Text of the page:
President Vladimir Putin declared himself satisfied with election results, despite United Russia’s losses in Moscow. His popularity remains above 60%, enough to secure leading, yet not enough to consecrate  him an undisputed master of Russia (although he is). The turnout was low, with only 22% in Moscow. Remarkably, many power representatives run as independent, in order to put a distance to governing United Russia, which shows a visible loss in popularity.

Beyond symbolic elements, Russian regional and municipal elections showed a power controlling Russia yet not fully happy with the results, because this past week the police raided several opposition headquarters. Very likely, the autocratic power (according to the Kremlin, Russia must obey only Vladimir Putin) is not happy because the results show the existence of a spark in the opposition led by Navalny in an increasingly volatile social space. For an establishment declaring itself the “sovereign democracy” force of a great power with worldwide ambitions, a visible challenge by the opposition is hard to accept, although that opposition is quite minimal.

Russian opposition will likely be increasingly persecuted, as the Kremlin has a much clearer image of the economic and social difficulties, and about the potential for future movements which might afflict the regime’s and Russia’s stability. That is the last situation the Kremlin would need, when the adventures abroad and the global circumstances cause political, economic and social problems for Russia.


III. UKRAINE. The perspective of peace negotiations.

At least from France’s and President Donald Trump’s perspective, the announced peace negotiations in Normandy format seem to be a step forward. Ukrainian President Volodymyr Zelenskiy also showed readiness for these talks, and Russia agreed, in principle, with a Normandy format meeting. However, there are big problems, as Russia puts conditions, and the Ukrainian representatives show skepticism, if not concern, regarding future negotiations.

On September 13th, President Zelenskiy expressed his hope that both the Normandy format and his meeting with President Trump would occur during this September. However, when asked about a possible peace-keeping mission in the conflict area, he indicated he would not want Donbass to become a new Transnistria, where Russian troops deployment became permanent.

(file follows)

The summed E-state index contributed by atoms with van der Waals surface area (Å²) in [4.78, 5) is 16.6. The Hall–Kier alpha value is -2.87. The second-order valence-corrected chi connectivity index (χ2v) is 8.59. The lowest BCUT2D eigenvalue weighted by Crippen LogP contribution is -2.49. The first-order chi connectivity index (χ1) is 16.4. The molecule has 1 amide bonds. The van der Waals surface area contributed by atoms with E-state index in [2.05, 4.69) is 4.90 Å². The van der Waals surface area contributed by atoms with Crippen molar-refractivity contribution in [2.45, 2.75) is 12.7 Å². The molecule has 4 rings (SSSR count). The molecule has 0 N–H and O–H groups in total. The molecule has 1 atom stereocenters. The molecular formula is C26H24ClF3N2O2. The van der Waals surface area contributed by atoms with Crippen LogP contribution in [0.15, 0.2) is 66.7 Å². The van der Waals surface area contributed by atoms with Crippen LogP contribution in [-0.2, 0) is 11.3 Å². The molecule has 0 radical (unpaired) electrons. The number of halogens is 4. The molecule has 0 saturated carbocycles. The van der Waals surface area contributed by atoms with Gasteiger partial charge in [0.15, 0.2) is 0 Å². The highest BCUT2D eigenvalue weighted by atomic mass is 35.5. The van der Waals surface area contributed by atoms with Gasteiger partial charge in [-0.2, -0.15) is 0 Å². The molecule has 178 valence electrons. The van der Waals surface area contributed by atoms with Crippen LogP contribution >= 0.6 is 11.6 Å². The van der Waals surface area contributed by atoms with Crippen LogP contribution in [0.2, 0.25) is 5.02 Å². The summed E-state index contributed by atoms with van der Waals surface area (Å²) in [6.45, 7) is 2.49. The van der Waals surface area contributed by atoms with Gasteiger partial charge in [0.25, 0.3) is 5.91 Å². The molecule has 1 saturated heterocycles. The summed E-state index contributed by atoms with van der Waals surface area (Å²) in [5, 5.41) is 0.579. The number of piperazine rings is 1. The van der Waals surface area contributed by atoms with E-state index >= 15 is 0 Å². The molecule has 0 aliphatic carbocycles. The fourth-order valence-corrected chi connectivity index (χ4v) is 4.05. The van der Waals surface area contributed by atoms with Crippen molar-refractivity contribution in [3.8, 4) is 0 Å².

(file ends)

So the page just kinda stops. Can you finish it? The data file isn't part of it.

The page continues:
On September 13th, Russian president adviser and career diplomat Yuriy Ushakov stated that Russia was ready to participate to the Normandy format meeting, but it put strict conditions. Moscow will agree to such meeting only provided these prerequisites are met. Ushakov declared: “We believe that such a meeting should take place and we agree that it can be held in Paris, as proposed by French President Macron”. A date was not yet determined, but he did not rule out that such meeting can occur in October. The conditions put by Moscow are as follow: 1) the two party military forces should be separated along the contact line; 2) the contents of a document establishing a special status for Donbass region should be agreed before the meeting; 3) a preliminary agreement on the conclusions of such meeting should be convened.

On September 13th, the Ukrainian representative at Minsk talks with the separatists, former Ukrainian president Leonid Kuchma expressed his concern regarding the unacceptable concessions Ukraine might be forced to make during upcoming negotiations. Even more, he expressed concerns that French and German leaders might be those who would press Zelenskiy to accept “unacceptable compromise” with Russia. Such compromise could be a plan to let the separatist organize elections not supervised by the Kyiv authorities: "I don't have a lot of hope. Zelenskiy will have a very hard time — it will be one against three people". Kuchma also declared that Ukraine is requested to agree to all Moscow’s demands, including granting the separatists increased powers. He reminded that Ukraine supports a peace arrangement based on the Minsk Agreements: "Let's comply with the Minsk accords," Kuchma said. "Security comes first. You need to pull out the troops, pull out the heavy weaponry, give us back the border and then we will hold a free election”.